By NICHOLAS REID



Master printer. Died aged 94.



With the death of Ronald Holloway, New Zealand loses one of its last living links with the literary generation of Robin Hyde and R.A.K. Mason, Frank Sargeson and A.R.D. Fairburn.



English-born Ronald Holloway was a master printer, known for his craftsmanship and perfectionism. With his sometime business-partner Bob Lowry, he set up in print Sargeson's first collection of stories, Conversation With My Uncle, at the Unicorn Press in Auckland in 1936.

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Later, he established his own Griffin Press.



His printery was for years a converted Army hut next to his Panmure home.



Here, Ron designed and handset nearly all the works of his friend Roderick Finlayson, and printed the first editions of much poetry and many works of fiction and scholarship.



For more than half a century, his home was the regular meeting place of writers, craft printers and people who shared his interest in books of all sorts.



Not surprisingly, he figures in a large number of Auckland-based literary biographies.



He had strong links with the University of Auckland.



When he grew too old to be actively printing, he was happy to see Peter Simpson and Alan Loney set up the Holloway Press on the university's Tamaki campus, to produce small editions of literary works.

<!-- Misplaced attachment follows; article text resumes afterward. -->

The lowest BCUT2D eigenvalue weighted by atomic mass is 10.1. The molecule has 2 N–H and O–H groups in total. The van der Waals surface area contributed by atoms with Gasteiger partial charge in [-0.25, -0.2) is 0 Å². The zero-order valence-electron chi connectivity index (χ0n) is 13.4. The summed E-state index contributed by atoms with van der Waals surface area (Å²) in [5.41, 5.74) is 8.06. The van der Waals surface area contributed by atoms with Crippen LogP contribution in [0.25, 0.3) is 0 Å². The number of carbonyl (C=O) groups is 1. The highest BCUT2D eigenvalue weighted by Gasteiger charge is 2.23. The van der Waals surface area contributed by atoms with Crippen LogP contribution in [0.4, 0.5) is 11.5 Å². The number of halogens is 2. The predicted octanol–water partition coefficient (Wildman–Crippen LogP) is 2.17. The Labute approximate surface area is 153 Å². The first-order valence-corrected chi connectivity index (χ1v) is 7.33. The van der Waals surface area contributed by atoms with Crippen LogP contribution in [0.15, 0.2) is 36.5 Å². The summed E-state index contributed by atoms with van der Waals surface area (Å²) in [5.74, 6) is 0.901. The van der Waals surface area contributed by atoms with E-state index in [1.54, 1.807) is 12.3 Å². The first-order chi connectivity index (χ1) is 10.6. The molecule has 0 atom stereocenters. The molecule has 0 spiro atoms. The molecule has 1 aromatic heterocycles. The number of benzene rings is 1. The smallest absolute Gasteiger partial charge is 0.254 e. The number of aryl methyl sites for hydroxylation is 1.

Ron is remembered as a gentle, tolerant and broad-minded man, but a man with a nice, ironical wit and definite opinions of his own.



He loved cats, and in later life tended to receive guests with a cat curled up on his lap.



He had a passion for anything medieval and was a longtime member of the Heraldry Society.



He enjoyed ceremonial and was a member of the Order of St Lazarus. Bibliophilia made him a regular at booklovers' groups such as Slightly Foxed and the Ex Libris Society.



Ron and his late wife, Kay, were both converts to Catholicism but Ron, with his love of ritual and the Latin language, was not entirely happy with the changes to the Church since the Second Vatican Council.



Fittingly, his requiem in St Patrick's Cathedral on November 4 was largely celebrated in Latin.



He is survived by many grandchildren, by his sister Anne, and by five of his eight children.